After lunch I took Vera back to the flat, and left her there to potter about for the afternoon while I went back to work. I had imagined she would just sit and read a book for the few short hours until I came back from work, but the ever itchy footed Vera was not content with such a sedentary means to pass the time. So instead she went for a bit of a wander round the square where we live, and apparently met several of the locals (more than I had met in my whole five months there). Apparently Vera had asked one lady she met if anyone famous had lived there, and the lady kindly took her to see a bench dedicated to Bud Flanagan. That's the Flanagan of Flanagan and Allen fame - I have to admit this was the first time I'd heard of them, but following a bit of research on wikipedia it turns out they were responsible for such wartime classics as "Run, Rabbit Run" and "Underneath the Arches". Anyhow, it turns out Vera had actually met Flanagan and Allen - during the war she'd been to see one of their shows in London, and by strange coincidence they ended up getting on the same train as her back to Portsmouth (or was it Haslemere?). I just loved the connectivity (if that's the right word) of this story - a famous (well famous back then) comedian who Vera had met, turned out to live in the same place where I now live.
So when I got back from work, after a quick cup of tea we decided to go and sit out in the gardens and have a couple of gin and tonics - and naturally we chose Bud Flanagan's bench. We had an utterly charming time out there, supping our gins, and watching the world go by. Vera smiled at just about everyone who passed, as though she'd been living there for years. They all probably thought she had.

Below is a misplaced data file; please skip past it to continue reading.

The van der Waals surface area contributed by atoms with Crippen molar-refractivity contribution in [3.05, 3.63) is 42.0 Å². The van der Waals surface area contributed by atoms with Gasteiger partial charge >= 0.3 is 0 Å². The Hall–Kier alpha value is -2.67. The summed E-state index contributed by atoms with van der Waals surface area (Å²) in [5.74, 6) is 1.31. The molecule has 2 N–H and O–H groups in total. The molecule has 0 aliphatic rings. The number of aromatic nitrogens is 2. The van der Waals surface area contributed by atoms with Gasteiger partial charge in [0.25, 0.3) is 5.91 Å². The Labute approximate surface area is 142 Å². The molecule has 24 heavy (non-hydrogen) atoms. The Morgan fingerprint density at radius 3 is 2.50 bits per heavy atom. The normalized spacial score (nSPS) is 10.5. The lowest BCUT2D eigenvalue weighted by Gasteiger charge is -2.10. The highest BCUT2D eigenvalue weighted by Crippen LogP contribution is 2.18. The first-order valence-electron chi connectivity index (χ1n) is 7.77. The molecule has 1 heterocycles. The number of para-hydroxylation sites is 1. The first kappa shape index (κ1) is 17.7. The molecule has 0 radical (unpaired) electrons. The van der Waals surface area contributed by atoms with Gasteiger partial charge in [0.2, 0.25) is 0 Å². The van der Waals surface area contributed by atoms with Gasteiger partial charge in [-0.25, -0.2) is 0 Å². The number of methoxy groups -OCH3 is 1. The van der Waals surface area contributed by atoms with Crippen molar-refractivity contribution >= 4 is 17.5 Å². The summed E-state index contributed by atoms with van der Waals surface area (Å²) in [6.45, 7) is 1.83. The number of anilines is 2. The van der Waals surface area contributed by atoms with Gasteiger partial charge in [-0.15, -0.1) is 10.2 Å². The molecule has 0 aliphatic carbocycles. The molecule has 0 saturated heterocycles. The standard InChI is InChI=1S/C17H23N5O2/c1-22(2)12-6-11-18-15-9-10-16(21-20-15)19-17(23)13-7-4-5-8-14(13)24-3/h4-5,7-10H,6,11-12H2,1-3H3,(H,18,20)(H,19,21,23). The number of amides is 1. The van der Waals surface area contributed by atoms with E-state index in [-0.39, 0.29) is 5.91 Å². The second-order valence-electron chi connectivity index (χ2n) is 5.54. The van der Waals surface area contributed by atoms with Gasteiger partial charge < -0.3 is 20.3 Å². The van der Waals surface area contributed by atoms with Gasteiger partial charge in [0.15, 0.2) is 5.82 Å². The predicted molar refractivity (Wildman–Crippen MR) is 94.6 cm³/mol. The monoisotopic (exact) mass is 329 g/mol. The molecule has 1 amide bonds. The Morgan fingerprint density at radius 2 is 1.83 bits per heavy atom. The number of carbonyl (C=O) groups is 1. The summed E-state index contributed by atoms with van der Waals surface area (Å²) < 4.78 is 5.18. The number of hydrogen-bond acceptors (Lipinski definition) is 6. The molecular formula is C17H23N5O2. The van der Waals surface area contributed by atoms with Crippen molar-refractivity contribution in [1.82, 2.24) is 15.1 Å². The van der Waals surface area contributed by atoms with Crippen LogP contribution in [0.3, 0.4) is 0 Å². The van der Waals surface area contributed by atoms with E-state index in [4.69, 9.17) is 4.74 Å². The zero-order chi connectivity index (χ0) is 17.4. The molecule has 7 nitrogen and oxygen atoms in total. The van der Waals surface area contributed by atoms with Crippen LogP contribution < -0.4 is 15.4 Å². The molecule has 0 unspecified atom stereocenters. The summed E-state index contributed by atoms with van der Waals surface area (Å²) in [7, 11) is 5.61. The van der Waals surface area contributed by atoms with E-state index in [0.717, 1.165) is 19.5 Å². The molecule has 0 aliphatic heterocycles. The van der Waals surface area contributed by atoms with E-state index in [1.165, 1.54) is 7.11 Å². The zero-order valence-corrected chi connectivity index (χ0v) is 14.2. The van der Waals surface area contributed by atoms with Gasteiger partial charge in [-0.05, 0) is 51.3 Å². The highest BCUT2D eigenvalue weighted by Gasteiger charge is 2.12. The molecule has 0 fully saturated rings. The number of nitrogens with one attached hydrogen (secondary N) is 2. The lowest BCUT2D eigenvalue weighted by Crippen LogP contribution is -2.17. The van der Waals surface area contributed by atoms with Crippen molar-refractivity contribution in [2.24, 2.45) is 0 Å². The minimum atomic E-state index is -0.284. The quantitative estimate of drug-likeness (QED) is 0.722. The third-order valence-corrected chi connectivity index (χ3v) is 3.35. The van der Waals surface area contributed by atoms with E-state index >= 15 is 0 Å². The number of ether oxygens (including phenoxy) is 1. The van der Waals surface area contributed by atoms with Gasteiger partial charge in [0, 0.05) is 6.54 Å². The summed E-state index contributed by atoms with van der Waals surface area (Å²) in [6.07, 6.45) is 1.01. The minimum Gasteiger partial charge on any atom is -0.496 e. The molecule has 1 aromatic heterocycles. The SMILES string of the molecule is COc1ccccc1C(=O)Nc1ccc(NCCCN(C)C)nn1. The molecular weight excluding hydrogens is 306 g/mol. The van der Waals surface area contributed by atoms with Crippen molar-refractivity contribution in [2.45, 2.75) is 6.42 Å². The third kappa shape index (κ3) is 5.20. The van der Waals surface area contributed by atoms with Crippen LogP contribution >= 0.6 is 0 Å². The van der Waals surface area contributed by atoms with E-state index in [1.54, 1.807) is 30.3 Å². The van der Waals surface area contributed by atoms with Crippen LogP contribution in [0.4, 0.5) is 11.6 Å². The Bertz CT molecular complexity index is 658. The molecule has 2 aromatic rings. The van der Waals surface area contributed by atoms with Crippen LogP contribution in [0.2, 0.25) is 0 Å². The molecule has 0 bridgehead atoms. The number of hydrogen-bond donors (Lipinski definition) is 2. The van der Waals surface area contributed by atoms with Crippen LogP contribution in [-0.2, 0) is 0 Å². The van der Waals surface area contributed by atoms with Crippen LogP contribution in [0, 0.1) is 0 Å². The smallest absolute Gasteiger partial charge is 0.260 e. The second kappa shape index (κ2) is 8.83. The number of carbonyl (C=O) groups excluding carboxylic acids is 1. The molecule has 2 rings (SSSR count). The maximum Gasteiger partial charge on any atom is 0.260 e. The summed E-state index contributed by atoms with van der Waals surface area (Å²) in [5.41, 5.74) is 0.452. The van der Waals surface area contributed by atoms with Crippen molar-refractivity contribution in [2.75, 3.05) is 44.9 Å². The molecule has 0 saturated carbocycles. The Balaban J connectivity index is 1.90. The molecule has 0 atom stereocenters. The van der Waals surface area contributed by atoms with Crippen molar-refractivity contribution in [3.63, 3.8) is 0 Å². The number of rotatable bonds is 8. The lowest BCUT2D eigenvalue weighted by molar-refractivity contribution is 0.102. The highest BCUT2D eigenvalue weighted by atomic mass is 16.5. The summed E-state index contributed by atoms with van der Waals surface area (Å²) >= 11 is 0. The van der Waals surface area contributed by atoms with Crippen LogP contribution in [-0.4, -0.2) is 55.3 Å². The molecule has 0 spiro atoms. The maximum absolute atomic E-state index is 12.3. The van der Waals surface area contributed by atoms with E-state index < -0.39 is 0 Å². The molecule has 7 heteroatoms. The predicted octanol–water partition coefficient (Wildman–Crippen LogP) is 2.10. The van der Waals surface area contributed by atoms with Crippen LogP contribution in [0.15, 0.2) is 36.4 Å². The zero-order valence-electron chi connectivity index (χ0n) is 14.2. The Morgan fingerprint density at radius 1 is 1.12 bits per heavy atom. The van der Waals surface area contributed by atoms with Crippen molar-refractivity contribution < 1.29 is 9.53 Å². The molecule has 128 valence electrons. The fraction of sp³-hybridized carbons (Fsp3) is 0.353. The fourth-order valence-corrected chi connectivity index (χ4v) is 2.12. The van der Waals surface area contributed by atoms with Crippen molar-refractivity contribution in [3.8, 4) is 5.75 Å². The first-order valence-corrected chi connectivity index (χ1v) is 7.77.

- [Thursday 12th July]
Tonight Chie and I went to see CAKE play at the O2 (basically the Millenium Dome). We'd seen posters a few months back, and bought tickets, and then had pretty much forgotten all about it until some time this week.
This was my second time to see them play. I'd still definitely rank them among my favourite bands, and still listen to them on a regular basis - I even bought their obscure B-Sides and Rarities CD recently... and yet, somehow I found the whole thing a bit of a disappointment tonight. Maybe I just wasn't in the right mood, maybe the venue wasn't right, maybe I'm too old to enjoy this kind of live music any more. There was certainly far too much waiting around, and whilst I was prepared to persevere, Chie was clearly getting fed up with it - she brought a book along to read to fill in the gaps. The tickets said the show started at 7, so eager to get a good place we turned up not long after 6... but then we queued outside for ages, only to eventually be let in and stand in front of an empty stage for ages.